types can make far more money by dissing talk therapy and hooking patients on
expensive prescription medications than they can make by providing talk therapy
to patients. On that first point, EMDR seems to be the solution. Even people
with short attention spans can engage in EMDR therapy. On that second point,
well, there's a large cadre of Wall Street types seriously in need of therapy.
Early in the book, Dr. Shapiro states she is the originator of EMDR therapy
and she relates how she made the breakthrough. The book jacket inside rear cover
also describes her as its originator. Ah-ha! We have yet another wannabe
peddling yet another new system that will go nowhere, right? Wrong. At the time
of the writing, there were over 70,000 certified EMDR clinicians or therapists.
While I lack the professional credentials to pass judgment on EMDR therapy, I
will say that Dr. Shapiro makes a convincing case for it. And not just in this
book. She's the recipient of several prestigious professional awards. She also
speaks at universities and psychological conferences throughout the world. The
jacket notes she's been an "invited" speaker. As someone who used to do quite a
bit of public speaking, I understand that distinction. When this wording is used
correctly, it means someone heard you speak at an event and was so impressed
that person invited you to speak before his/her organization. Or you get invited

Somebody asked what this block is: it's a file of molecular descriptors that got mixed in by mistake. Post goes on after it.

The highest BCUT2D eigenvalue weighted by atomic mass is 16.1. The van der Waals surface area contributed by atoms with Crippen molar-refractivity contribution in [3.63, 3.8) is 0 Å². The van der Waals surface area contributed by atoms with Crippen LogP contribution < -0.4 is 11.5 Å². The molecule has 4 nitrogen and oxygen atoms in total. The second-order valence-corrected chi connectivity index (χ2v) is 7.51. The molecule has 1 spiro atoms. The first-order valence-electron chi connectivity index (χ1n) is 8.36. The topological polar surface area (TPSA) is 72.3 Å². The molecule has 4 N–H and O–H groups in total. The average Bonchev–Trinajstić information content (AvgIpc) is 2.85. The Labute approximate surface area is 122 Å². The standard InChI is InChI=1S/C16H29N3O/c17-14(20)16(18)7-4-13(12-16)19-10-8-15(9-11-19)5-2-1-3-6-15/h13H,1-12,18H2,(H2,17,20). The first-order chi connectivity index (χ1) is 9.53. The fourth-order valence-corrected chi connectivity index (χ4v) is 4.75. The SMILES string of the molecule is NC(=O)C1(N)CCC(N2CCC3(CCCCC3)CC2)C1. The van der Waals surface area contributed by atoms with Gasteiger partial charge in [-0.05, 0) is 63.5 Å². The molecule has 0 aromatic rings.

From several cues in the book, I'm guessing that Dr. Shapiro is not the
typical Powerpointlessness "speaker" who helps audiences take a refreshing nap
in lieu of actually engaging with them. That's why she gets "invited."
book consists of 11 chapters spanning 301 pages, three appendices spanning 14
pages, and a bibliography (Appendix D) spanning 17 pages.
The first chapter
addresses the automatic response, as illustrated by asking you to say what pops
into your mind when you hear "Roses are red..." Nearly everyone will say
"Violets are blue," even though violets aren't actually blue.
Each of the next
chapters takes a different theme, such as "What's running your show? (Chapter 4)
and then looks at how EMDR addresses that. Sprinkled in through the text are
examples of using certain self-help techniques, such as the butterfly hug. One
technique Dr. Shapiro seems to find especially useful is a breathing technique.
This is the same technique martial artists use to remain calm and in control.
Appendix A "Glossary and Self-Help Techniques, Audio Recordings, and Personal
Table" is an excellent resource for someone who wants to get on an easy to
maintain program of well-being.
Appendix B "Choosing a Clinician" provides
information for the reader who wants to get started in EMDR therapy but doesn't
know how to go about doing that. It also provides information on EMDR
humanitarian assistance programs.
Appendix C "EMDR: Trauma Research Findings
and Further Reading" is probably meant for the medical practitioner. An
indication of this is the fact that many of the sources listed are professional